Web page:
The growth spurt in the U.S. economy in 2021 likely peaked in the spring, according to economists who expect slower but still strong expansion next year.
Widespread reopening of businesses, rising vaccination rates and a large injection of government pandemic aid this spring have helped propel rapid gains in consumer spending, the main engine of the economy. But that spurt of economic growth is starting to ebb, economists say.
“We have moved into a more moderate expansion phase,” said Ellen Zentner, chief US economist at Morgan Stanley..
“We’re past peak growth, but that doesn’t mean something more sinister is going on here that we’re about to drop sharply.”
Instead, economists expect the economy to continue growing solidly over the coming year, fueled by job gains, accumulated savings and continued budget support. Longer term, they predict the expansion will gradually cool down to a more stable post-pandemic pace.
Economists polled this month by the Wall Street Journal estimated on average that the economy had grown at a seasonally adjusted annual rate of 9.1% from April to June. It would mark the second-fastest pace since 1983, surpassed only by the rapid rebound last summer when businesses began to reopen and governments began to ease restrictions related to the pandemic.
Many economists also believe that U.S. gross domestic product exceeded pre-pandemic levels in the second quarter.
Survey respondents see growth slowing to a rate of 7% in the third quarter and declining to a rate of 3.3% in the second quarter of 2022.
They predict the economy will grow 6.9% this year, measured from the fourth quarter of last year to the same period of 2021, then shrink to 3.2% next year and 2.3% in 2023. .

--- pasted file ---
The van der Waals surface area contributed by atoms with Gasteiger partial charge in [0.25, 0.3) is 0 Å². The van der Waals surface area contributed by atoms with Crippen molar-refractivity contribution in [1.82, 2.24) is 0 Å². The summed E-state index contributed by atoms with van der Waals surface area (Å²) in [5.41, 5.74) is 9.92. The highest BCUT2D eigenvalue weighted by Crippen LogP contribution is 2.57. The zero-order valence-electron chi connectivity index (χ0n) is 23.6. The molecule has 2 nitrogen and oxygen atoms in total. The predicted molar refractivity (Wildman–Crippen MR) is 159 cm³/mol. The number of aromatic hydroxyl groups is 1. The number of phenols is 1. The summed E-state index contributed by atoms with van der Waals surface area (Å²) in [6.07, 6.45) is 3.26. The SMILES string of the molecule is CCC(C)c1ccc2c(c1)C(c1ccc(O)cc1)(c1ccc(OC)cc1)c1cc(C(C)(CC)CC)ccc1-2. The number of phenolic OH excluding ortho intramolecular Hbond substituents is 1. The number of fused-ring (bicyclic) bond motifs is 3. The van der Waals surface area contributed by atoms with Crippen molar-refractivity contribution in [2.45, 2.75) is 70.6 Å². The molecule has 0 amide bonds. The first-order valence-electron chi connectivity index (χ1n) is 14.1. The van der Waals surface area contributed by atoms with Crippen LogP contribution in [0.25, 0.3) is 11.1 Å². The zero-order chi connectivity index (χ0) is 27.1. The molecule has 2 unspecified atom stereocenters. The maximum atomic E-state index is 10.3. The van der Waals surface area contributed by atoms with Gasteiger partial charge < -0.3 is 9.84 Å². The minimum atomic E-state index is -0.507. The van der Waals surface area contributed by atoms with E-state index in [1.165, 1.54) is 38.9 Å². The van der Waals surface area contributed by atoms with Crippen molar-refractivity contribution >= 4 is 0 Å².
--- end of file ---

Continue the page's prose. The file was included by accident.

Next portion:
Along with more subdued growth, rates of job creation and inflation are also expected to slow, economists said.
“This is to be expected. You shouldn’t expect 9% growth forever,” said Michael Feroli, chief US economist at JPMorgan Chase & Co. “We’re very confident we’ll see a growth significantly above trend in the second half of the year.
After rising steadily since the fall, 10-year Treasury yields have edged down over the past three months as investors take into account the potential for weaker growth, said Joe Brusuelas, chief economist at RSM.
Consumer spending rose 5% in March after Congress and the White House passed a $ 1.9 trillion pandemic relief package that sent checks for $ 1,400 to many households. Money was reaching wallets at the same time many people were getting vaccinated and venturing out more as service providers reopened. Monthly spending increases have slowed since then as the initial stimulus effect wears off.
“May was crazy,” said Zach Schneider, co-owner of S&S Hardware in St. Paul, Minn., Who estimated sales this month were 17% to 19% higher than in May 2019.
“Not only were we increasing the number of visitors, but we were also increasing our average transaction, attracting a lot of people making impulse purchases,” he said.
Sales have since cooled, he said, “but year over year we keep moving forward.”